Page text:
Police bosses have 'eye off the ball' on detecting crime says Chief

Police bosses have taken their ‘eye off the ball’ on detecting crime and officers need to focus on ‘catching the bad people’, new Chief Inspector says

  • The Chief Inspector of Constabulary said crime detection must be improved
  • The newly appointed Andy Cooke urged officers to ‘catch more criminals’
  • Only 5.8% of crimes in England and Wales led to summons or a charge in 2021
  • Police chiefs have taken their ‘eye off the ball’ on crime detection, according to the new Chief Inspector of Constabulary.

    Andy Cooke urged officers not to be nervous of making arrests even if it was not seen as ‘the right thing to do’ at the time, saying they needed to get out and catch more criminals.

    The former Merseyside Police chief said the top ranks needed to focus on what the public expected – ‘catch the bad people and place them before the criminal justice system’.

    Just 5.8 per cent of crimes in England and Wales resulted in a summons or a suspect being charged in 2021.

    Newly appointed Chief Inspector of Constabulary Andy Cooke (pictured) said police chiefs need to focus on crime detection and officers should not be afraid to make arrests

    Newly appointed Chief Inspector of Constabulary Andy Cooke (pictured) said police chiefs need to focus on crime detection and officers should not be afraid to make arrests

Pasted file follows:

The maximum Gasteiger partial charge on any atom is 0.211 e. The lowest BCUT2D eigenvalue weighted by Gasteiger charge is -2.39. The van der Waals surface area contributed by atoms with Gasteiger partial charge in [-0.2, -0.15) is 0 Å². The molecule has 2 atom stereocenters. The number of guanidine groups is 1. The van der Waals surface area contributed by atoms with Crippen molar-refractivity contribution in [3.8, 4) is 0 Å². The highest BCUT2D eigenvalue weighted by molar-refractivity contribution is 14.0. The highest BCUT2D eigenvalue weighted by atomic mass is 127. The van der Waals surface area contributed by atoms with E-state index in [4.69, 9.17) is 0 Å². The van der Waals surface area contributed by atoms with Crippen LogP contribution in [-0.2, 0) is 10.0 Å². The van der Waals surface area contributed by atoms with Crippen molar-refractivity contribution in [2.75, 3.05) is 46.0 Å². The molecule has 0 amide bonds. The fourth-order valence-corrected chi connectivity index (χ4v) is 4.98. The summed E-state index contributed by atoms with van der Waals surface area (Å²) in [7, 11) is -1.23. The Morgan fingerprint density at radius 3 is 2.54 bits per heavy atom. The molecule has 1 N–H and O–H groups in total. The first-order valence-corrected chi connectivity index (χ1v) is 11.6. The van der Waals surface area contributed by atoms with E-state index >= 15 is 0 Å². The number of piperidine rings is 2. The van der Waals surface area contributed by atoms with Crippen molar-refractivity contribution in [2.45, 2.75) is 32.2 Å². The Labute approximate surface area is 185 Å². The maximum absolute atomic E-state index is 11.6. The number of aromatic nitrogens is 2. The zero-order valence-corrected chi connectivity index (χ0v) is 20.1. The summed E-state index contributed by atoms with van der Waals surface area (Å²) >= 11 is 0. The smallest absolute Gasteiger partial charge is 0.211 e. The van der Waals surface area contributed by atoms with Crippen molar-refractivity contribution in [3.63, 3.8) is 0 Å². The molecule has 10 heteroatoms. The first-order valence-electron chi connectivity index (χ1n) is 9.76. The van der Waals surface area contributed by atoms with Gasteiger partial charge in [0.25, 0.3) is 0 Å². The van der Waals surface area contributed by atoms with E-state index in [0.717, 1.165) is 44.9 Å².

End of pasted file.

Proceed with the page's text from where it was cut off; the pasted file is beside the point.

Ex-Chief Inspector of Constabulary Sir Tom Winsor (pictured) said police must 'rebuild public trust' just before he left the role

    Ex-Chief Inspector of Constabulary Sir Tom Winsor (pictured) said police must ‘rebuild public trust’ just before he left the role

    Mr Cooke has called for a return to targets to boost the rate of crimes being solved. ‘There has been an element of taking the eye off the ball in relation to detection’, he said.

    ‘It is only right that the public should expect that policing is arresting the right people, is charging the right people and it’s reducing crime where necessary and driving that performance is really important.

    ‘The detection rates of all crimes are too low, the rates of burglary in a dwelling too low, the rates of car crime detections are too low, you name it.’

    He suggested forces should have ‘performance measures’ set locally to benchmark the volume of cases being solved. He added: ‘People need to understand what is important to our communities and people need to be measured against what the requirement is to succeed. It needs to be qualitative as well as quantitative targets, it needs to be driving police in the right way to keep our communities safest.’

    Mr Cooke, who was appointed by Home Secretary Priti Patel in April, said: ‘The public expect police to be proactive and doing all they can to reduce crime in their areas.’

    He said the recruitment of 20,000 officers was an opportunity to make this happen: ‘I don’t expect forces to have bobbies walking up and down high streets and local estates every minute of the day but the balance needs to be there.

    ‘Reassurance isn’t a police vehicle whizzing through the streets. Reassurance is knowing there is someone there locally who is looking after your local neighbourhood…’

    He argued that officers should ‘never be nervous’ about making an arrest: ‘When people need arresting, they should be arrested. Police officers shouldn’t shy away from that.

    ‘I’m not saying they do, but at times arrest is not always seen as the right thing…’

    He added: ‘Policing shouldn’t take the easiest option, it should take the right option, if that option is to arrest they should be arresting people.’

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